“Pluralized” Narrative: More Is Less? The Paradox of Pluralized Perspectives
Agnès Varda’s film Sans toit ni loi (Vagabond, 1985, henceforth STL) opens on a scene of the French countryside where a migrant worker has just discovered the unidentified corpse of a young woman. The police arrive and deem that her death was due to “natural causes.” Despite their quick assessment, the cause of her death proves enigmatic: How did she die? Were others involved? Who was she? She seems to be a drifter who has lived at the margins of society and her appearance inspires yet more questions: Where did she come from? Where was she going? Why was she there? Who knew her or crossed her path? STL attempts to piece together the story of the wandering woman, Mona Bergeron, in a pseudodocumentary that combines scenes of interviews with characters who met Mona with flashbacks to scenes from the last few months of her life. A central organizing narrative voice as well as several narrative agents and focalizors propose answers to the questions that remain regarding this young woman.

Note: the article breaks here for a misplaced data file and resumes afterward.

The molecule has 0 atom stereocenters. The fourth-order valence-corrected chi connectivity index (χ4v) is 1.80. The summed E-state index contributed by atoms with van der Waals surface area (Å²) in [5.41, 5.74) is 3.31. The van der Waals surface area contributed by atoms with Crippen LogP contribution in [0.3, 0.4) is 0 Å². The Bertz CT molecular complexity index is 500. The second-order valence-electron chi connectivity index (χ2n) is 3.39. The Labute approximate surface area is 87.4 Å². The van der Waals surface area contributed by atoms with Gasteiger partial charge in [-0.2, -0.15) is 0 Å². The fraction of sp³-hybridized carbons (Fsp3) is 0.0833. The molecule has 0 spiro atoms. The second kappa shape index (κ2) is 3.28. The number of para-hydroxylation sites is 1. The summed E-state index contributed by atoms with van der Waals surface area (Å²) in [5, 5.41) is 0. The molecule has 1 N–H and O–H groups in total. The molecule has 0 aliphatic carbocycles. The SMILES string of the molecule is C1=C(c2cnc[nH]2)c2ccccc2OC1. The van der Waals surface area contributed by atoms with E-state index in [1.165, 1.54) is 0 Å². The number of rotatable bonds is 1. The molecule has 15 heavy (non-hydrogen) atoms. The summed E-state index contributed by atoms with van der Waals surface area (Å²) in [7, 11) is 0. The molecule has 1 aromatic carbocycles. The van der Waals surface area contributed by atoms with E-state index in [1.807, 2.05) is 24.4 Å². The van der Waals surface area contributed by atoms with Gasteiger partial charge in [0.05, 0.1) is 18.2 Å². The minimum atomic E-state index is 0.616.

KeywordsMigrant Worker Female Character Train Station Direct Address Witness Statement
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